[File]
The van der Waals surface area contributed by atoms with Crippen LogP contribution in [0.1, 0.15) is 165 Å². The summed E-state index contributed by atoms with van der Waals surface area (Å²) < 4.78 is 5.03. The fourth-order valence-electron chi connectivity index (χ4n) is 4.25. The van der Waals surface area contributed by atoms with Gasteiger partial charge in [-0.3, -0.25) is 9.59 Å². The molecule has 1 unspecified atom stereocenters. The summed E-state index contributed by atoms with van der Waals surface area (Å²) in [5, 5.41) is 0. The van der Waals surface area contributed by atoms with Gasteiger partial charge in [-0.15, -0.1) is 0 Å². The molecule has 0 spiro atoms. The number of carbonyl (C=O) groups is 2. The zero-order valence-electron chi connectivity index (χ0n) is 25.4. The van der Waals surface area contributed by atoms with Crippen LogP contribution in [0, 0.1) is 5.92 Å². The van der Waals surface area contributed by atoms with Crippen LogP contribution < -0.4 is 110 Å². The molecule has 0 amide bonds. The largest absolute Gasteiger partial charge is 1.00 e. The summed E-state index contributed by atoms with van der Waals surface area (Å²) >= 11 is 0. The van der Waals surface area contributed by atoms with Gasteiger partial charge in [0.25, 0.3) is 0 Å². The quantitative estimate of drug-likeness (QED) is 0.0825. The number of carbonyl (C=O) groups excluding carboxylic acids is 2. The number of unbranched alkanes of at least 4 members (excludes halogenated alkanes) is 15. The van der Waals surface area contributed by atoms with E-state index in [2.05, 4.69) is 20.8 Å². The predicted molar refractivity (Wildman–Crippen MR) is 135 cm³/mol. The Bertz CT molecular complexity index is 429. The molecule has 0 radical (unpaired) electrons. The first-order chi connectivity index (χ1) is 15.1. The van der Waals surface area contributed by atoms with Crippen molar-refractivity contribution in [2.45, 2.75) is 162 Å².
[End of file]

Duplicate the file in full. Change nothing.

The van der Waals surface area contributed by atoms with Crippen LogP contribution in [0.1, 0.15) is 165 Å². The summed E-state index contributed by atoms with van der Waals surface area (Å²) < 4.78 is 5.03. The fourth-order valence-electron chi connectivity index (χ4n) is 4.25. The van der Waals surface area contributed by atoms with Gasteiger partial charge in [-0.3, -0.25) is 9.59 Å². The molecule has 1 unspecified atom stereocenters. The summed E-state index contributed by atoms with van der Waals surface area (Å²) in [5, 5.41) is 0. The van der Waals surface area contributed by atoms with Gasteiger partial charge in [-0.15, -0.1) is 0 Å². The molecule has 0 spiro atoms. The number of carbonyl (C=O) groups is 2. The zero-order valence-electron chi connectivity index (χ0n) is 25.4. The van der Waals surface area contributed by atoms with Crippen LogP contribution in [0, 0.1) is 5.92 Å². The van der Waals surface area contributed by atoms with Crippen LogP contribution < -0.4 is 110 Å². The molecule has 0 amide bonds. The largest absolute Gasteiger partial charge is 1.00 e. The summed E-state index contributed by atoms with van der Waals surface area (Å²) >= 11 is 0. The van der Waals surface area contributed by atoms with Gasteiger partial charge in [0.25, 0.3) is 0 Å². The quantitative estimate of drug-likeness (QED) is 0.0825. The number of carbonyl (C=O) groups excluding carboxylic acids is 2. The number of unbranched alkanes of at least 4 members (excludes halogenated alkanes) is 15. The van der Waals surface area contributed by atoms with E-state index in [2.05, 4.69) is 20.8 Å². The predicted molar refractivity (Wildman–Crippen MR) is 135 cm³/mol. The Bertz CT molecular complexity index is 429. The molecule has 0 radical (unpaired) electrons. The first-order chi connectivity index (χ1) is 15.1. The van der Waals surface area contributed by atoms with Crippen molar-refractivity contribution in [2.45, 2.75) is 162 Å².